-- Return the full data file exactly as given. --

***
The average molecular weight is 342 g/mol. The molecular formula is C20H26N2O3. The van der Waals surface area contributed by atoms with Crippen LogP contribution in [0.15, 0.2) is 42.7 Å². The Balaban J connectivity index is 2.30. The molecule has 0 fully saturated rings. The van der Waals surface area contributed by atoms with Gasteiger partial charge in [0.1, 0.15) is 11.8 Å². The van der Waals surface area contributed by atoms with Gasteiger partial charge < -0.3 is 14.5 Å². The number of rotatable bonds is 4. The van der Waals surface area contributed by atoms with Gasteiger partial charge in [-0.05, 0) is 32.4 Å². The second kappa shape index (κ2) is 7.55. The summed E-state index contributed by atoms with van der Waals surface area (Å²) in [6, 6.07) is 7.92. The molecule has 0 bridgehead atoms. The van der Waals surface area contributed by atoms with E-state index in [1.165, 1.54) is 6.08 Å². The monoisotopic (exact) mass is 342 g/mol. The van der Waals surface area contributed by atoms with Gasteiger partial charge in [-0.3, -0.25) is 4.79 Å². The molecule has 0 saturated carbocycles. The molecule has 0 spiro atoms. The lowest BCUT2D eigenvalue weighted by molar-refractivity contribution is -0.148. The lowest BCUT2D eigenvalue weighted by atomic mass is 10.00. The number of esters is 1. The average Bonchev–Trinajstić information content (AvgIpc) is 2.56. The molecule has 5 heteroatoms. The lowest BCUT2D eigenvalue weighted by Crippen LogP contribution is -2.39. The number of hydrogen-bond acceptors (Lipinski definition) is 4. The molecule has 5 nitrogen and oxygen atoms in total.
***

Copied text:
The average molecular weight is 342 g/mol. The molecular formula is C20H26N2O3. The van der Waals surface area contributed by atoms with Crippen LogP contribution in [0.15, 0.2) is 42.7 Å². The Balaban J connectivity index is 2.30. The molecule has 0 fully saturated rings. The van der Waals surface area contributed by atoms with Gasteiger partial charge in [0.1, 0.15) is 11.8 Å². The van der Waals surface area contributed by atoms with Gasteiger partial charge < -0.3 is 14.5 Å². The number of rotatable bonds is 4. The van der Waals surface area contributed by atoms with Gasteiger partial charge in [-0.05, 0) is 32.4 Å². The second kappa shape index (κ2) is 7.55. The summed E-state index contributed by atoms with van der Waals surface area (Å²) in [6, 6.07) is 7.92. The molecule has 0 bridgehead atoms. The van der Waals surface area contributed by atoms with E-state index in [1.165, 1.54) is 6.08 Å². The monoisotopic (exact) mass is 342 g/mol. The van der Waals surface area contributed by atoms with Gasteiger partial charge in [-0.3, -0.25) is 4.79 Å². The molecule has 0 saturated carbocycles. The molecule has 0 spiro atoms. The lowest BCUT2D eigenvalue weighted by molar-refractivity contribution is -0.148. The lowest BCUT2D eigenvalue weighted by atomic mass is 10.00. The number of esters is 1. The average Bonchev–Trinajstić information content (AvgIpc) is 2.56. The molecule has 5 heteroatoms. The lowest BCUT2D eigenvalue weighted by Crippen LogP contribution is -2.39. The number of hydrogen-bond acceptors (Lipinski definition) is 4. The molecule has 5 nitrogen and oxygen atoms in total.